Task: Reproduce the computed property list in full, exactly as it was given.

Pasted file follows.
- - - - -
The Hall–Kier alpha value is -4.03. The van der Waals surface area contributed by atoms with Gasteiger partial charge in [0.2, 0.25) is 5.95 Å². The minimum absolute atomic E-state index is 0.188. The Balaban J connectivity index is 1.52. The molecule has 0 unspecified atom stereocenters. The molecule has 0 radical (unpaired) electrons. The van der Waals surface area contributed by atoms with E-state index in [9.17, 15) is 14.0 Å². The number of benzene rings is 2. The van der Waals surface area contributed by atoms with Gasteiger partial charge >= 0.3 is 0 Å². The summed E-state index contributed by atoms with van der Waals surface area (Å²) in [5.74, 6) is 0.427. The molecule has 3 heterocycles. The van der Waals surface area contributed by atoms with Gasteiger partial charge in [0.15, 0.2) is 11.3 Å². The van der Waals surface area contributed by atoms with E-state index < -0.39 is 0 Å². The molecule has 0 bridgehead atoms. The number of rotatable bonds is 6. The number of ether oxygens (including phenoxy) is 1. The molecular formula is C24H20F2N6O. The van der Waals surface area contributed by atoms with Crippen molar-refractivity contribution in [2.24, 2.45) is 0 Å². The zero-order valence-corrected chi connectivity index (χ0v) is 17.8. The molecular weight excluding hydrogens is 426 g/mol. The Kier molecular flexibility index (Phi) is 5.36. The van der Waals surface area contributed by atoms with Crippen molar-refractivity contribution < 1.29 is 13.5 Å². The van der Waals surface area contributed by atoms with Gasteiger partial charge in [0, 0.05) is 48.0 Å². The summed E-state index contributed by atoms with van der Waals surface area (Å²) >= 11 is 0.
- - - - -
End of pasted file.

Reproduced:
The Hall–Kier alpha value is -4.03. The van der Waals surface area contributed by atoms with Gasteiger partial charge in [0.2, 0.25) is 5.95 Å². The minimum absolute atomic E-state index is 0.188. The Balaban J connectivity index is 1.52. The molecule has 0 unspecified atom stereocenters. The molecule has 0 radical (unpaired) electrons. The van der Waals surface area contributed by atoms with E-state index in [9.17, 15) is 14.0 Å². The number of benzene rings is 2. The van der Waals surface area contributed by atoms with Gasteiger partial charge >= 0.3 is 0 Å². The summed E-state index contributed by atoms with van der Waals surface area (Å²) in [5.74, 6) is 0.427. The molecule has 3 heterocycles. The van der Waals surface area contributed by atoms with Gasteiger partial charge in [0.15, 0.2) is 11.3 Å². The van der Waals surface area contributed by atoms with E-state index < -0.39 is 0 Å². The molecule has 0 bridgehead atoms. The number of rotatable bonds is 6. The number of ether oxygens (including phenoxy) is 1. The molecular formula is C24H20F2N6O. The van der Waals surface area contributed by atoms with Crippen molar-refractivity contribution in [2.24, 2.45) is 0 Å². The zero-order valence-corrected chi connectivity index (χ0v) is 17.8. The molecular weight excluding hydrogens is 426 g/mol. The Kier molecular flexibility index (Phi) is 5.36. The van der Waals surface area contributed by atoms with Crippen molar-refractivity contribution < 1.29 is 13.5 Å². The van der Waals surface area contributed by atoms with Gasteiger partial charge in [0, 0.05) is 48.0 Å². The summed E-state index contributed by atoms with van der Waals surface area (Å²) >= 11 is 0.